As your new chair, I have the privilege of being your guest columnist in six upcoming issues of our industry bellwether publication, PPB.

If you have attended The PPAI Expo or any recent industry events, no doubt you’ve heard President and CEO Paul Bellantone, CAE, speak of our industry as one that must have “the confidence to evolve.” I could not agree more. Your PPAI board, the regional associations, and hopefully the membership, also agree.

This year we will be embarking on the creation of our next strategic plan. Fortunately, with hard-working staff and volunteers, we have a solid base from which to build. Membership is growing and we are financially strong. Expo continues to be the marquee industry event and surveys indicate that we maintain a high level of trust and respect from our members. It’s a trust with a foundation we earn by doing the right thing not only every day, but for the long term.

Key elements of the prior plan, such as driving member value, being an advocate for the industry and managing an efficient and progressive organization, will continue. However, recognizing the number of changes we face, a Strategic Foresight Committee, comprised of suppliers, distributors and business service members, was formed to anticipate the ever-changing industry and business landscape. We are excited at the prospect of continuing to move forward in the face of the most rapidly changing environment any of us can remember, and business historians will no doubt confirm.

The Strategic Foresight Committee has discussed and vetted five areas of focus: 1) Maintaining growth amidst a changing industry profile; 2) State and federal regulations that pose an additional burden for distributors and suppliers; 3) Sustainability, the environment and how it impacts new buyers; 4) Technology and business process connectivity, including the role of Promo Standards; and 5) Diversity and how we embrace all potential members who seek to be a part of our industry.

In this article, I have chosen to discuss the first area: maintaining growth amidst a changing industry profile.

We are seeing a bimodal industry develop comprised of very large companies, $1 billion-plus suppliers and soon-to-be $1 billion-plus distributors at one end, and distributors with sales as low as $15,000 at the other. Three percent of distributor members account for 50 percent of sales, with the balance of sales, $12.5 billion, in the hands of more than 15,000 smaller distributor members. We need to make sure we address both sides of this dynamic.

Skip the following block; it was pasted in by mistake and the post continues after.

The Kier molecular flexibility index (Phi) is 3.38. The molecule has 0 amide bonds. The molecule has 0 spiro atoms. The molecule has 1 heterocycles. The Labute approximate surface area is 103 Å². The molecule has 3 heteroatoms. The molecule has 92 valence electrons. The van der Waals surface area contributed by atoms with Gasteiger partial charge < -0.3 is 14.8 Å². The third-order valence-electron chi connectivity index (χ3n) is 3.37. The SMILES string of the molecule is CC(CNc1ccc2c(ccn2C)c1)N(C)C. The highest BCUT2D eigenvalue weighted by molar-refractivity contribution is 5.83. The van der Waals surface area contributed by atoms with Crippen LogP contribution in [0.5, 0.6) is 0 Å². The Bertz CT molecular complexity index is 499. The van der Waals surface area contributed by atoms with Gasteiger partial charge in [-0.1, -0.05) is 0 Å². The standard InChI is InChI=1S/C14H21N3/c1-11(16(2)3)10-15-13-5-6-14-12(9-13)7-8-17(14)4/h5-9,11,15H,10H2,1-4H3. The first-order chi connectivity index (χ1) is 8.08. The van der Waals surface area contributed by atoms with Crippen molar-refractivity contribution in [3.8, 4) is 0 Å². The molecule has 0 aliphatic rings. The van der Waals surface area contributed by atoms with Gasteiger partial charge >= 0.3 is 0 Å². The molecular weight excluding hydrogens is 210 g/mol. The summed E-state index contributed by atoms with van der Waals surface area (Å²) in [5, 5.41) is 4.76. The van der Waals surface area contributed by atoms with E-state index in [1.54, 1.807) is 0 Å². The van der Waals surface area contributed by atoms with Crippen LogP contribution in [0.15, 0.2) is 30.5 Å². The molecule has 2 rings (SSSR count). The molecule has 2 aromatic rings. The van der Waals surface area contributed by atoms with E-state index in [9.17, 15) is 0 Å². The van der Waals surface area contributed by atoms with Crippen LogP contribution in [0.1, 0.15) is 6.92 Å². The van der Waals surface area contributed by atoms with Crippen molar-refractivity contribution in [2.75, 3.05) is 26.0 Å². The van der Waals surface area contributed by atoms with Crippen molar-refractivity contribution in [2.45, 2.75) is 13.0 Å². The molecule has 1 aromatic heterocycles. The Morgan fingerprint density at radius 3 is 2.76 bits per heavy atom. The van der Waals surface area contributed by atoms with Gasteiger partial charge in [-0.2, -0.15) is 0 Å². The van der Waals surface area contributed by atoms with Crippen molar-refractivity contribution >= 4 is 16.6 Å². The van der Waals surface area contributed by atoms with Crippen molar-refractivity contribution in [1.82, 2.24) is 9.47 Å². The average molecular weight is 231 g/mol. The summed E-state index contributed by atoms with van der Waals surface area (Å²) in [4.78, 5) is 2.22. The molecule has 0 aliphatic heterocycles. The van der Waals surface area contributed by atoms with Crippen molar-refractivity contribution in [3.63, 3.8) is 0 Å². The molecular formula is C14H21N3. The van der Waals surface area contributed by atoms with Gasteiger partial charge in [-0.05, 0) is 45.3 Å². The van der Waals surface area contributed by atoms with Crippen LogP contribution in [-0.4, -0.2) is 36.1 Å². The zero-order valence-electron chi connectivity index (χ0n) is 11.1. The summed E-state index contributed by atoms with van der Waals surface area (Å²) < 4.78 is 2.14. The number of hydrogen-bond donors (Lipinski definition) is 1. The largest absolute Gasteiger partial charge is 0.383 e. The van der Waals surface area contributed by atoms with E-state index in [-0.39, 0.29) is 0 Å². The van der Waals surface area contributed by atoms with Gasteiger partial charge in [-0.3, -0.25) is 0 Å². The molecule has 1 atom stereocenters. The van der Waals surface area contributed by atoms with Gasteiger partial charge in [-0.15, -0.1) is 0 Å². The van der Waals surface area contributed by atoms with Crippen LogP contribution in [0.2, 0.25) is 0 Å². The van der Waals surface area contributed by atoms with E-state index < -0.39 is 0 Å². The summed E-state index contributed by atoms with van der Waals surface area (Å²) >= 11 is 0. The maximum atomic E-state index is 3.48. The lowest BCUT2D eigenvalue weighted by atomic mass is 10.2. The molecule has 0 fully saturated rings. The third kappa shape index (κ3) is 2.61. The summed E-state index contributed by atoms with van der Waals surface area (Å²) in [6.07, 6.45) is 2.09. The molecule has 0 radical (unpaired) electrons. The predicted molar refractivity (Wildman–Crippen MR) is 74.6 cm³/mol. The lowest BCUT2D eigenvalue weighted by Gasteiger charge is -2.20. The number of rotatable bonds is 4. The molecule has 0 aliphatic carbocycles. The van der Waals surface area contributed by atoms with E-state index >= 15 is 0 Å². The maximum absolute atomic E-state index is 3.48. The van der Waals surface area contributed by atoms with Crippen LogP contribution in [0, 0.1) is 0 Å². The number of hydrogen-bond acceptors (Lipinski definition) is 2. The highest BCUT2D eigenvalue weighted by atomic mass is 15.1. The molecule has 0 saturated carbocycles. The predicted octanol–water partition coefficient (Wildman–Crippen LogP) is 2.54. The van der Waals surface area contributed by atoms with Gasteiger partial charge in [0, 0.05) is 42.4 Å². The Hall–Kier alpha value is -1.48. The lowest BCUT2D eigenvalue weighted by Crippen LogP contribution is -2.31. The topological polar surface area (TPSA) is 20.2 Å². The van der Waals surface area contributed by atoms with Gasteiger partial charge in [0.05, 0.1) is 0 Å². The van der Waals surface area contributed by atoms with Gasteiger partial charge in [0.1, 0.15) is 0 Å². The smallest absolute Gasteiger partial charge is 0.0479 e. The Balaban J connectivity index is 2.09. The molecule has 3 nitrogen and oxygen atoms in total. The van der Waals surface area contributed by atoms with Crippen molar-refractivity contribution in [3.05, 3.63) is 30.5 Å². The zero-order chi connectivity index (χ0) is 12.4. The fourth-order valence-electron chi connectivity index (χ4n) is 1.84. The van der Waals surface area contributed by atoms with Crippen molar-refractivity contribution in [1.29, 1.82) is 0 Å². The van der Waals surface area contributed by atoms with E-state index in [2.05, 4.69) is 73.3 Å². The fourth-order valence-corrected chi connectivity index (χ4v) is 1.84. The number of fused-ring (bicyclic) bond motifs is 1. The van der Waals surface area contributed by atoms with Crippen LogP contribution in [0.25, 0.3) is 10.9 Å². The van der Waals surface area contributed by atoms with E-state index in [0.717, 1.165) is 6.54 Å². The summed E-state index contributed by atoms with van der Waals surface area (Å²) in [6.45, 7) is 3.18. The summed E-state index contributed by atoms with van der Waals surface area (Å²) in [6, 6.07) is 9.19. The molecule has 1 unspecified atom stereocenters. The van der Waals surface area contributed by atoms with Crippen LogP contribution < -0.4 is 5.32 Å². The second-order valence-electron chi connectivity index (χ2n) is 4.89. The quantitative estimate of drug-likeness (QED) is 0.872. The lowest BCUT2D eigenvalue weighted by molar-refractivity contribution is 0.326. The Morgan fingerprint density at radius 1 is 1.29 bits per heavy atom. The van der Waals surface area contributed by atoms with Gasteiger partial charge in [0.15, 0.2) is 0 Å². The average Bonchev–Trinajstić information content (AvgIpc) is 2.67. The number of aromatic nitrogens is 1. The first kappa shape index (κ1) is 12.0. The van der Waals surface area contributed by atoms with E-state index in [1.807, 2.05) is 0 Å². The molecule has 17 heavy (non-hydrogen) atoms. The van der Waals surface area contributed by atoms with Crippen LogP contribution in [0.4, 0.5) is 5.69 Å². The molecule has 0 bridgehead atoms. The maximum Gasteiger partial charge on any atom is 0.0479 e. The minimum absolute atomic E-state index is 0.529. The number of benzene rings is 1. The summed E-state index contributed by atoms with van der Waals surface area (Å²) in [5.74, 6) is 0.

We also need to maintain access for all who want to join the industry, seeking out supplier newcomers that add different products and processes, and distributors that have new ideas on how to grow their end-users’ brands. In the near term, the need to stress consultative sales will be key, recognizing there will be distributors who will also focus on online sales to grow their businesses.

We must also recognize a different type of buyer who is more likely to do business online and 24/7. How do we engage that individual in a meaningful way, while maintaining creativity of programs that can’t be managed with a “click?”

Private equity money plays a larger role, yet family businesses and single proprietorships are still the backbone of PPAI’s membership.

The promotional marketing industry is a $75 billion-dollar industry when you include the incentives and sales promotion industry as well as the adjacent apparel decoration business, trophies and awards, and print industry. The crafts industry (think Etsy marketplace) may play a part in our future for new members. Who knows how Instagram and Facebook will impact how we do business? Amazon is already affecting how we conduct business and will continue to do so.

Distributor opportunities in global markets and supplier dependency on China will also affect how we do business. Will a nascent domestic manufacturing business evolve? What new services will distributors develop to grow their businesses?

How do we maintain the strength of regional associations as part of the industry infrastructure?

These are only a few of the many challenges and opportunities we face and intend to address with specific tactics in PPAI’s new plan.

Look for promotional products to grow in use and PPAI to continue helping to strengthen the industry and members’ success through a robust, engaged membership. You have played a big part in our current success and I urge you to participate in any way to spread the power of promotional products, stay on top of marketing trends and assure our future success. It’s all about the confidence to evolve.

We look forward to your participation, input and ongoing support today, in 2020, and well beyond.


Ira Neaman, CAS,  will become PPAI chair at the conclusion of The PPAI Expo in January.